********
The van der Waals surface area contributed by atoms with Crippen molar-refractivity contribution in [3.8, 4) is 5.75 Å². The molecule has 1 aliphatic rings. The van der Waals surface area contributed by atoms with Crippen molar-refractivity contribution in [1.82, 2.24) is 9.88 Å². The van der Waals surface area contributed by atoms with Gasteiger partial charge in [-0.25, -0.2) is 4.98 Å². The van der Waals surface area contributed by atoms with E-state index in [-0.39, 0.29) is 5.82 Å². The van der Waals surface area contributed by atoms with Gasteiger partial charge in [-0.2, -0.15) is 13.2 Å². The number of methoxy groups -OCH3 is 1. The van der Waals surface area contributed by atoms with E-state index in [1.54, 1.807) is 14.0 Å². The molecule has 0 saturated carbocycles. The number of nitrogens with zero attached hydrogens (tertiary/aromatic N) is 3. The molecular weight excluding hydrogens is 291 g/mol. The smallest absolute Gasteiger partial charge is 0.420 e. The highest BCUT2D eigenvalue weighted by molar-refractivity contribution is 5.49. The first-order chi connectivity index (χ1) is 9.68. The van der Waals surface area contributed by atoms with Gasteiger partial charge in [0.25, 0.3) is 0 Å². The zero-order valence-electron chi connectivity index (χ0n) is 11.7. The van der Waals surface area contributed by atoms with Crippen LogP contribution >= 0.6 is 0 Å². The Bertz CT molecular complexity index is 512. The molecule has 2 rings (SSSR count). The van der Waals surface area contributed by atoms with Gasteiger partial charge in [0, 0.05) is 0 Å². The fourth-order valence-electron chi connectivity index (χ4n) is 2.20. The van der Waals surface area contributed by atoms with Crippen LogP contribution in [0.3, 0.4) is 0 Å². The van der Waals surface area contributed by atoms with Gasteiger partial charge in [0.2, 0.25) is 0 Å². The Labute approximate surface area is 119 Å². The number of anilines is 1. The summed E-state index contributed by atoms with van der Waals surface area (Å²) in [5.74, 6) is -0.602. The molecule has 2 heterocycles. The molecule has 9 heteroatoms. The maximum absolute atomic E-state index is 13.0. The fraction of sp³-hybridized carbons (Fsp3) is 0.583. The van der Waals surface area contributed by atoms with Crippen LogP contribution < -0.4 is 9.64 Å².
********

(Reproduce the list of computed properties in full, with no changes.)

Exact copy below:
The van der Waals surface area contributed by atoms with Crippen molar-refractivity contribution in [3.8, 4) is 5.75 Å². The molecule has 1 aliphatic rings. The van der Waals surface area contributed by atoms with Crippen molar-refractivity contribution in [1.82, 2.24) is 9.88 Å². The van der Waals surface area contributed by atoms with Gasteiger partial charge in [-0.25, -0.2) is 4.98 Å². The van der Waals surface area contributed by atoms with E-state index in [-0.39, 0.29) is 5.82 Å². The van der Waals surface area contributed by atoms with Gasteiger partial charge in [-0.2, -0.15) is 13.2 Å². The number of methoxy groups -OCH3 is 1. The van der Waals surface area contributed by atoms with E-state index in [1.54, 1.807) is 14.0 Å². The molecule has 0 saturated carbocycles. The number of nitrogens with zero attached hydrogens (tertiary/aromatic N) is 3. The molecular weight excluding hydrogens is 291 g/mol. The smallest absolute Gasteiger partial charge is 0.420 e. The highest BCUT2D eigenvalue weighted by molar-refractivity contribution is 5.49. The first-order chi connectivity index (χ1) is 9.68. The van der Waals surface area contributed by atoms with Gasteiger partial charge in [0.25, 0.3) is 0 Å². The zero-order valence-electron chi connectivity index (χ0n) is 11.7. The van der Waals surface area contributed by atoms with Crippen LogP contribution >= 0.6 is 0 Å². The Bertz CT molecular complexity index is 512. The molecule has 2 rings (SSSR count). The van der Waals surface area contributed by atoms with Gasteiger partial charge in [0, 0.05) is 0 Å². The fourth-order valence-electron chi connectivity index (χ4n) is 2.20. The van der Waals surface area contributed by atoms with Crippen LogP contribution in [0.3, 0.4) is 0 Å². The van der Waals surface area contributed by atoms with Gasteiger partial charge in [0.2, 0.25) is 0 Å². The Labute approximate surface area is 119 Å². The number of anilines is 1. The summed E-state index contributed by atoms with van der Waals surface area (Å²) in [5.74, 6) is -0.602. The molecule has 2 heterocycles. The molecule has 9 heteroatoms. The maximum absolute atomic E-state index is 13.0. The fraction of sp³-hybridized carbons (Fsp3) is 0.583. The van der Waals surface area contributed by atoms with Crippen LogP contribution < -0.4 is 9.64 Å².